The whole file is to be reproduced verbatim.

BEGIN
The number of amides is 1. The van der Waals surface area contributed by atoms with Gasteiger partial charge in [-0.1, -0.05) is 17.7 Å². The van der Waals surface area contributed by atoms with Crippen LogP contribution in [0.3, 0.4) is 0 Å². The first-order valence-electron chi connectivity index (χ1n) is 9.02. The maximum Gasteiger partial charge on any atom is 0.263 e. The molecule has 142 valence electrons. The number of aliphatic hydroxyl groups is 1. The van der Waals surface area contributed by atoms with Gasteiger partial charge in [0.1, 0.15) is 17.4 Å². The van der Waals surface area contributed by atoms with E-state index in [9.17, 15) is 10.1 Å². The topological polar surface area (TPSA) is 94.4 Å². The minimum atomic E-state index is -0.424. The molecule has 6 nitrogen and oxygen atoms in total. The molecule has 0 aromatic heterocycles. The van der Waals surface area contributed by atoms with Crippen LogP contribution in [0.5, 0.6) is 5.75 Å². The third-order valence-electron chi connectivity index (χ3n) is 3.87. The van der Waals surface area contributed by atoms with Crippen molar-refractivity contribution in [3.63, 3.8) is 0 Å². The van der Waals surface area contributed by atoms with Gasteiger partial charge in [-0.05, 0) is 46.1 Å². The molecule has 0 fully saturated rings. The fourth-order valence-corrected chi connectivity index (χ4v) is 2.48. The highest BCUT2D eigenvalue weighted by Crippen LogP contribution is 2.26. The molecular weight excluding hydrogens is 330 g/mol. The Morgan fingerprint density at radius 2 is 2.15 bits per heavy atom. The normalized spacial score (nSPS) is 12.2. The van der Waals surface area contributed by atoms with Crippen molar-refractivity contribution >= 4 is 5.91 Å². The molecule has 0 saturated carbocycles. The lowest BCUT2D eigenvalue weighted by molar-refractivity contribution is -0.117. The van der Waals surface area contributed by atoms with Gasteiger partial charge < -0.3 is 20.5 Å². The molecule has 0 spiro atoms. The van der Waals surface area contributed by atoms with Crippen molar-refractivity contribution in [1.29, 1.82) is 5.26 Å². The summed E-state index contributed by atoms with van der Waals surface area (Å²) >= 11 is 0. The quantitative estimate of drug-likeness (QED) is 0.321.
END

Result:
The number of amides is 1. The van der Waals surface area contributed by atoms with Gasteiger partial charge in [-0.1, -0.05) is 17.7 Å². The van der Waals surface area contributed by atoms with Crippen LogP contribution in [0.3, 0.4) is 0 Å². The first-order valence-electron chi connectivity index (χ1n) is 9.02. The maximum Gasteiger partial charge on any atom is 0.263 e. The molecule has 142 valence electrons. The number of aliphatic hydroxyl groups is 1. The van der Waals surface area contributed by atoms with Gasteiger partial charge in [0.1, 0.15) is 17.4 Å². The van der Waals surface area contributed by atoms with E-state index in [9.17, 15) is 10.1 Å². The topological polar surface area (TPSA) is 94.4 Å². The minimum atomic E-state index is -0.424. The molecule has 6 nitrogen and oxygen atoms in total. The molecule has 0 aromatic heterocycles. The van der Waals surface area contributed by atoms with Crippen LogP contribution in [0.5, 0.6) is 5.75 Å². The third-order valence-electron chi connectivity index (χ3n) is 3.87. The van der Waals surface area contributed by atoms with Crippen molar-refractivity contribution in [3.63, 3.8) is 0 Å². The van der Waals surface area contributed by atoms with Gasteiger partial charge in [-0.05, 0) is 46.1 Å². The molecule has 0 fully saturated rings. The fourth-order valence-corrected chi connectivity index (χ4v) is 2.48. The highest BCUT2D eigenvalue weighted by Crippen LogP contribution is 2.26. The molecular weight excluding hydrogens is 330 g/mol. The Morgan fingerprint density at radius 2 is 2.15 bits per heavy atom. The normalized spacial score (nSPS) is 12.2. The van der Waals surface area contributed by atoms with Crippen molar-refractivity contribution >= 4 is 5.91 Å². The molecule has 0 saturated carbocycles. The lowest BCUT2D eigenvalue weighted by molar-refractivity contribution is -0.117. The van der Waals surface area contributed by atoms with Gasteiger partial charge < -0.3 is 20.5 Å². The molecule has 0 spiro atoms. The van der Waals surface area contributed by atoms with Crippen molar-refractivity contribution in [1.29, 1.82) is 5.26 Å². The summed E-state index contributed by atoms with van der Waals surface area (Å²) >= 11 is 0. The quantitative estimate of drug-likeness (QED) is 0.321.